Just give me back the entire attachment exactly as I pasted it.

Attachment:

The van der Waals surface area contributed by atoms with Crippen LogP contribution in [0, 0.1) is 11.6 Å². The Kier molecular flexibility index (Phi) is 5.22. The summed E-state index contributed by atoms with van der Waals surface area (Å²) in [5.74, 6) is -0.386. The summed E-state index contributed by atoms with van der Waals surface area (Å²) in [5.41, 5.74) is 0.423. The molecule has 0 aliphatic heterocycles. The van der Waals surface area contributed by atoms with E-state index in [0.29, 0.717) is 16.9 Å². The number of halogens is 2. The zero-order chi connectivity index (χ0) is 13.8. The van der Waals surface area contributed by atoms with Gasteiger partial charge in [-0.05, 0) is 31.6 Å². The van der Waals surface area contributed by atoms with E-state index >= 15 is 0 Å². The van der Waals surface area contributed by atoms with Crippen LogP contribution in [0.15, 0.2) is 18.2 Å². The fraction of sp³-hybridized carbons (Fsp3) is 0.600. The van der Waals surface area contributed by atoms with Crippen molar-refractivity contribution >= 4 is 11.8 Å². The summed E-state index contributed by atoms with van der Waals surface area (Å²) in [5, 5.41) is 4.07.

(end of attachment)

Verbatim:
The van der Waals surface area contributed by atoms with Crippen LogP contribution in [0, 0.1) is 11.6 Å². The Kier molecular flexibility index (Phi) is 5.22. The summed E-state index contributed by atoms with van der Waals surface area (Å²) in [5.74, 6) is -0.386. The summed E-state index contributed by atoms with van der Waals surface area (Å²) in [5.41, 5.74) is 0.423. The molecule has 0 aliphatic heterocycles. The van der Waals surface area contributed by atoms with E-state index in [0.29, 0.717) is 16.9 Å². The number of halogens is 2. The zero-order chi connectivity index (χ0) is 13.8. The van der Waals surface area contributed by atoms with Gasteiger partial charge in [-0.05, 0) is 31.6 Å². The van der Waals surface area contributed by atoms with E-state index >= 15 is 0 Å². The van der Waals surface area contributed by atoms with Crippen LogP contribution in [0.15, 0.2) is 18.2 Å². The fraction of sp³-hybridized carbons (Fsp3) is 0.600. The van der Waals surface area contributed by atoms with Crippen molar-refractivity contribution >= 4 is 11.8 Å². The summed E-state index contributed by atoms with van der Waals surface area (Å²) in [5, 5.41) is 4.07.